OEM Honda cylinder # HM-A2

Discussion in 'Wanted/Looking For' started by Clayton, Nov 24, 2019.

  1. Clayton

    Clayton Member

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    Hey everyone I’m looking for a NOS or slightly used cylinder part number HM-A2 for my K1 rebuild. If anyone has one or knows where I can get one please hit me up. Thanks for all the help.
     
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  3. kirrbby

    kirrbby Well-Known Member

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    I haven't been able to look yet, but I think I have a used one. I don't know what condition it's in tho. 48 year old cylinders are rarely "slightly used"
    I know I have one that has been overbored, honed and ready to go, with a new Honda piston kit. But I am pretty proud of that one...it's really not a part I'd planned to sell.

    But I'll try to find you a good used HM-A2. If I can find a good one, I could even hone it for you.
     
  4. kirrbby

    kirrbby Well-Known Member

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    BTW...HM-A2 is not the part #. It's just a casting stamp. There are HM-A1s and 3s and others that are just different runs of the same casting. You might want a HM-A2 to keep your bike pure, but there are many many correct parts out there, just with different casting numbers.
     
  5. Clayton

    Clayton Member

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    Thanks kirrbby for the info, I’m definitely interested in a good cylinder especially if you could hone if too that would be awesome. Can I PM you for details?
     
  6. kirrbby

    kirrbby Well-Known Member

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    You can PM me for any reason.
     
  7. kirrbby

    kirrbby Well-Known Member

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    I had to hone this cylinder for...maybe a total of about 4 minutes to get some score lines out. They were down in the spigot area. Then I had to make a quick pass with a dry hone in my cordless drill to get a little cross hatching. I think it looks good, but maybe someone else could pipe in about the cross hatching...does it look adequate??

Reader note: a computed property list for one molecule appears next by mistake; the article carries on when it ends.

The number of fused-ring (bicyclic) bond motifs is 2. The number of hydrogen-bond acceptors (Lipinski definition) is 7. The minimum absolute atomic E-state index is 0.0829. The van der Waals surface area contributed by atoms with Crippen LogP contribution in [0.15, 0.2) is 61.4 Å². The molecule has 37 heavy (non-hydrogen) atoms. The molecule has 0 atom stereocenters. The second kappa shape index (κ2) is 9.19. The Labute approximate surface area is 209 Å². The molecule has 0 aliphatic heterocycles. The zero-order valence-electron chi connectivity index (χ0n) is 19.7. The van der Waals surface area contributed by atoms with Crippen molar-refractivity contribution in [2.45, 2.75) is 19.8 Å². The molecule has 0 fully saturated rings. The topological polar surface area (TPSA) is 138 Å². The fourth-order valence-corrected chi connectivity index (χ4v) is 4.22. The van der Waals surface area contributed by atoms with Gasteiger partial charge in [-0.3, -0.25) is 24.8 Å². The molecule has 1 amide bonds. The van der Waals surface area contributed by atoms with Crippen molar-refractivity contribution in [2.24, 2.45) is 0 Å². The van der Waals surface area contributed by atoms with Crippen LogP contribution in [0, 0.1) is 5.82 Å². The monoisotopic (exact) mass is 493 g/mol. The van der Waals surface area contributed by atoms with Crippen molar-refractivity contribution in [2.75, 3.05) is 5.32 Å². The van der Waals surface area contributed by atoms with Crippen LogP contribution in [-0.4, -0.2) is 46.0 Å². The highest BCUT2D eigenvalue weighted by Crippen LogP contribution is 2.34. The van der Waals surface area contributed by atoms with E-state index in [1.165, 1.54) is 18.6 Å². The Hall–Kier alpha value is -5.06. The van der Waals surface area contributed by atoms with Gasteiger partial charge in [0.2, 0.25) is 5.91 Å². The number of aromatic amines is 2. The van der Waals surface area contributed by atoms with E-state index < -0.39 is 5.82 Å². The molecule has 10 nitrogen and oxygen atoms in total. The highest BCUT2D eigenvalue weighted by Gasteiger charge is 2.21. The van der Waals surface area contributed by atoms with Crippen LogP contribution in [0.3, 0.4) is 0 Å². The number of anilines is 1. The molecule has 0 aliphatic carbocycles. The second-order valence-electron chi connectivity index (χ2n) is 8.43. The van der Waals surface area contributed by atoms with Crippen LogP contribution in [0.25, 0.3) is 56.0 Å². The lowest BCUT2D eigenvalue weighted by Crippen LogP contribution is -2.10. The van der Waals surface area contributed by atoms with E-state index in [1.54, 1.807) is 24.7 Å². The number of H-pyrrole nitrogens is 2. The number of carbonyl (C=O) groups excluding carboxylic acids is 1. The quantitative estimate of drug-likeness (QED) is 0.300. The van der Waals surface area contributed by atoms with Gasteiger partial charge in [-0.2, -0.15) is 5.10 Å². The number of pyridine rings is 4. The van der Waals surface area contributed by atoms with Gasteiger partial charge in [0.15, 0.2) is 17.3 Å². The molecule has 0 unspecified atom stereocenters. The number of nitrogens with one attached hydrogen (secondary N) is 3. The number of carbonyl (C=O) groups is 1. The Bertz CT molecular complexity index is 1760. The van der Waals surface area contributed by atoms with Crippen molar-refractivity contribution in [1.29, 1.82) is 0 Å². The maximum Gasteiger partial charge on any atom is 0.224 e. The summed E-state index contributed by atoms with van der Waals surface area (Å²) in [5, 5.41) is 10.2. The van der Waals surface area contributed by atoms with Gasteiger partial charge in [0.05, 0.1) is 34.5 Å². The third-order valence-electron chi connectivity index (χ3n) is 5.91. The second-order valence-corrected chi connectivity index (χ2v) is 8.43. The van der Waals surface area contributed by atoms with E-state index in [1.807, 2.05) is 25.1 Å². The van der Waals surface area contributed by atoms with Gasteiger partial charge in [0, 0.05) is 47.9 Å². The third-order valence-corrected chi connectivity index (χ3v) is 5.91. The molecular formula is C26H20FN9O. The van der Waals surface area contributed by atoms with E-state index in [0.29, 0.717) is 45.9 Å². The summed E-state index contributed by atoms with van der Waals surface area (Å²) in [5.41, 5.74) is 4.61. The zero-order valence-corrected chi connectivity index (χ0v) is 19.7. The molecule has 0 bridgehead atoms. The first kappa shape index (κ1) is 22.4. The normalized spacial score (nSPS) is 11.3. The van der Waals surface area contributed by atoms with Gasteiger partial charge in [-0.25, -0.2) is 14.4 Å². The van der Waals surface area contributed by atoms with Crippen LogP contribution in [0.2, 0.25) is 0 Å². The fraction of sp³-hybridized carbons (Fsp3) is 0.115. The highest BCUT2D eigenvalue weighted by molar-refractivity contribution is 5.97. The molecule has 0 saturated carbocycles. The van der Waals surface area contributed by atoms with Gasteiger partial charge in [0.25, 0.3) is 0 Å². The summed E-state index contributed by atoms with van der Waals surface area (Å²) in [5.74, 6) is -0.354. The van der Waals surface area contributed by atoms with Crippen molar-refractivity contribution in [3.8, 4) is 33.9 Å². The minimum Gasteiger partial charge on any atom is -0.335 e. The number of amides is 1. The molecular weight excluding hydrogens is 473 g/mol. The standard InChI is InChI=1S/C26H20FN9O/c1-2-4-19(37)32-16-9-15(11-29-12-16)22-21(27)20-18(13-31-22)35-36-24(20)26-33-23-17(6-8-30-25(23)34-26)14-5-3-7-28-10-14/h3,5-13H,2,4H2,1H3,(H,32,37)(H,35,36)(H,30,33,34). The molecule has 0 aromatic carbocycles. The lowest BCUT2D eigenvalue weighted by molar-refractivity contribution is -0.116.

A machinist friend did some measuring. He came up with 47.04-47.06mm around the top of the bore, and 47.00mm at the bottom/spigot end. Are those numbers good??

    I blasted it clean before I honed it. At this point I'd just spray it down with WD-40 and ship it. You'd need to spray it with brake cleaner before you paint it.

    I think it's a good part, ready to go. But I don't know what the service limit is for a standard bore.
    IMG_20191202_144338784.jpg IMG_20191202_144410401_BURST000_COVER.jpg IMG_20191202_144447103.jpg IMG_20191202_144508723.jpg IMG_20191202_144536256.jpg IMG_20191202_144559008.jpg
     
  8. racerx

    racerx Administrator
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    As best I can recall, 0.00185"-0.002" is the target piston-to-cylinder wall spec, new or with an overbore. For reference 0.002" is 0.0508mm.

    Not that I'd recommend using this for machining purposes but, new std bore pistons I've measured (caliper slapped) come in around 46.98mm.

    So-o-o, sounds to me like it should be within wear limits, just looser than I'd like. Problem is, there are too many different specs across the various resources available to us and that creates confusion. Case-in-point...I checked a recent-vintage Clymer's manual for the specs you want. Not only is this not addressed, scanning down the page I noticed the rod-to-crank (big end) side clearance spec is different from the factory numbers...they show .004-.014", with a wear limit of .020". I've gone through a number of NOS cranks over the last 20 years, tightest clearance I've ever seen was .006"...exactly once. The rest have been .008-.012". Straightforward enough, right? Those who've been around long enough to recall my ramblings, specifically that I'd not use a crank with more than .018" rod side clearance, may now have good reason to think "hmmmm?"

    Apologies if this is creating more stress than it alleviates. These are hard facts, to be used to draw one's own conclusions. IMHO, if ring gaps are within spec (gotta go with new rings, at least) then you'll probably be okay. These engines have a rod-to-stroke ratio that would do justice to an F1 engine, optimal for high rpm. Combined with a long piston skirt, there's a lot of leeway. The Z50 guys have it even better...the piston is significantly taller than its diameter. Between the low peak piston speeds, gentle transition off of TDC and light thrust loading, this is as close to bulletproof as it gets. If all else fails, excessive piston clearance will result in audible piston slap.

    IMO, overboring and piston clearance is one job best left to a seasoned professional...when it's required. Deglazing, OTOH, can be done by a reasonably talented...and inspired... shadetree mechanic.
     
  9. kirrbby

    kirrbby Well-Known Member

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    All good info racerx, thank you.